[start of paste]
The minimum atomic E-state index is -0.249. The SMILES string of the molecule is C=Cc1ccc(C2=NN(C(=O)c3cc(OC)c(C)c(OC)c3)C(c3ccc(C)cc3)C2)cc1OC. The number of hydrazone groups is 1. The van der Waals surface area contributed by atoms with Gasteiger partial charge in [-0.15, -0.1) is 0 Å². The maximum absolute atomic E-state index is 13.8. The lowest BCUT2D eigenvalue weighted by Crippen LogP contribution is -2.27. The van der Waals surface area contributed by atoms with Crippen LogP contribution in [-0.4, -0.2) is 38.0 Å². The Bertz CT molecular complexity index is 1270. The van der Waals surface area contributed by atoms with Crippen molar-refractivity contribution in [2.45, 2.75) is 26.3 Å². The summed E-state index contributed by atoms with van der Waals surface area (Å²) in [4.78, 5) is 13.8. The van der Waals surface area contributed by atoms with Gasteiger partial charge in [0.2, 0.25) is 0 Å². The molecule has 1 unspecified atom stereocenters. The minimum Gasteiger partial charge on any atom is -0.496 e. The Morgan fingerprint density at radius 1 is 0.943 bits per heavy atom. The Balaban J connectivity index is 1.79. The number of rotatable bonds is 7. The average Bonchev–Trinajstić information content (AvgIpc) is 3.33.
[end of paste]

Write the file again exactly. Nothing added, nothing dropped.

The minimum atomic E-state index is -0.249. The SMILES string of the molecule is C=Cc1ccc(C2=NN(C(=O)c3cc(OC)c(C)c(OC)c3)C(c3ccc(C)cc3)C2)cc1OC. The number of hydrazone groups is 1. The van der Waals surface area contributed by atoms with Gasteiger partial charge in [-0.15, -0.1) is 0 Å². The maximum absolute atomic E-state index is 13.8. The lowest BCUT2D eigenvalue weighted by Crippen LogP contribution is -2.27. The van der Waals surface area contributed by atoms with Crippen LogP contribution in [-0.4, -0.2) is 38.0 Å². The Bertz CT molecular complexity index is 1270. The van der Waals surface area contributed by atoms with Crippen molar-refractivity contribution in [2.45, 2.75) is 26.3 Å². The summed E-state index contributed by atoms with van der Waals surface area (Å²) in [4.78, 5) is 13.8. The van der Waals surface area contributed by atoms with Gasteiger partial charge in [0.2, 0.25) is 0 Å². The molecule has 1 unspecified atom stereocenters. The minimum Gasteiger partial charge on any atom is -0.496 e. The Morgan fingerprint density at radius 1 is 0.943 bits per heavy atom. The Balaban J connectivity index is 1.79. The number of rotatable bonds is 7. The average Bonchev–Trinajstić information content (AvgIpc) is 3.33.